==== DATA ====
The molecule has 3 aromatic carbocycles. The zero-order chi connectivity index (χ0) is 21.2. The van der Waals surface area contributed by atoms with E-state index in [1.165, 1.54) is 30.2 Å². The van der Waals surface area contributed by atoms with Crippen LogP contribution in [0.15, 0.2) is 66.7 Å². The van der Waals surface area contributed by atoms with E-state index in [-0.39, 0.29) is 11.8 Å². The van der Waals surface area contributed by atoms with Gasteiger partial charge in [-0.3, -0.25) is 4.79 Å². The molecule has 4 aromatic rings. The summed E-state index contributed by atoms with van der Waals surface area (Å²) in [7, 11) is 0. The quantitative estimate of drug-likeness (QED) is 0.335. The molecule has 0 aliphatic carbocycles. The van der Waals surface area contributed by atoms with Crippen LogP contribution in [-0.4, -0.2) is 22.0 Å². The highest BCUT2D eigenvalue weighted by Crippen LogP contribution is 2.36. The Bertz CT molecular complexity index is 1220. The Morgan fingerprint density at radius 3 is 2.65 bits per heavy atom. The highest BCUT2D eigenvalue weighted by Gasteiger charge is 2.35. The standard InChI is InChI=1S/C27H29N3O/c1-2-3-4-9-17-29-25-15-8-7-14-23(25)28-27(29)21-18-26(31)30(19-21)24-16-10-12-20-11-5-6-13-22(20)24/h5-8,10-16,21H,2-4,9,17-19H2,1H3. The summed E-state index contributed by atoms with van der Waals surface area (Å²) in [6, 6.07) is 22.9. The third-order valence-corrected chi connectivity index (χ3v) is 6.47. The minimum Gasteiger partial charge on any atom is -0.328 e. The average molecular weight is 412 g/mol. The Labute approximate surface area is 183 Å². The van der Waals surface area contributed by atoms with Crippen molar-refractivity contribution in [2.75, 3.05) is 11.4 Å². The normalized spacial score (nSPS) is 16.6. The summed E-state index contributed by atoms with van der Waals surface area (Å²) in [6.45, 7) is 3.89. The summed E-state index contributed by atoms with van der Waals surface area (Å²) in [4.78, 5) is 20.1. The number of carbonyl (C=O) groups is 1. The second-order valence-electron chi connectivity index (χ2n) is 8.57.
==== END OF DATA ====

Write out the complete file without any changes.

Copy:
The molecule has 3 aromatic carbocycles. The zero-order chi connectivity index (χ0) is 21.2. The van der Waals surface area contributed by atoms with E-state index in [1.165, 1.54) is 30.2 Å². The van der Waals surface area contributed by atoms with Crippen LogP contribution in [0.15, 0.2) is 66.7 Å². The van der Waals surface area contributed by atoms with E-state index in [-0.39, 0.29) is 11.8 Å². The van der Waals surface area contributed by atoms with Gasteiger partial charge in [-0.3, -0.25) is 4.79 Å². The molecule has 4 aromatic rings. The summed E-state index contributed by atoms with van der Waals surface area (Å²) in [7, 11) is 0. The quantitative estimate of drug-likeness (QED) is 0.335. The molecule has 0 aliphatic carbocycles. The van der Waals surface area contributed by atoms with Crippen LogP contribution in [-0.4, -0.2) is 22.0 Å². The highest BCUT2D eigenvalue weighted by Crippen LogP contribution is 2.36. The Bertz CT molecular complexity index is 1220. The Morgan fingerprint density at radius 3 is 2.65 bits per heavy atom. The highest BCUT2D eigenvalue weighted by Gasteiger charge is 2.35. The standard InChI is InChI=1S/C27H29N3O/c1-2-3-4-9-17-29-25-15-8-7-14-23(25)28-27(29)21-18-26(31)30(19-21)24-16-10-12-20-11-5-6-13-22(20)24/h5-8,10-16,21H,2-4,9,17-19H2,1H3. The summed E-state index contributed by atoms with van der Waals surface area (Å²) in [6, 6.07) is 22.9. The third-order valence-corrected chi connectivity index (χ3v) is 6.47. The minimum Gasteiger partial charge on any atom is -0.328 e. The average molecular weight is 412 g/mol. The Labute approximate surface area is 183 Å². The van der Waals surface area contributed by atoms with Crippen molar-refractivity contribution in [2.75, 3.05) is 11.4 Å². The normalized spacial score (nSPS) is 16.6. The summed E-state index contributed by atoms with van der Waals surface area (Å²) in [6.45, 7) is 3.89. The summed E-state index contributed by atoms with van der Waals surface area (Å²) in [4.78, 5) is 20.1. The number of carbonyl (C=O) groups is 1. The second-order valence-electron chi connectivity index (χ2n) is 8.57.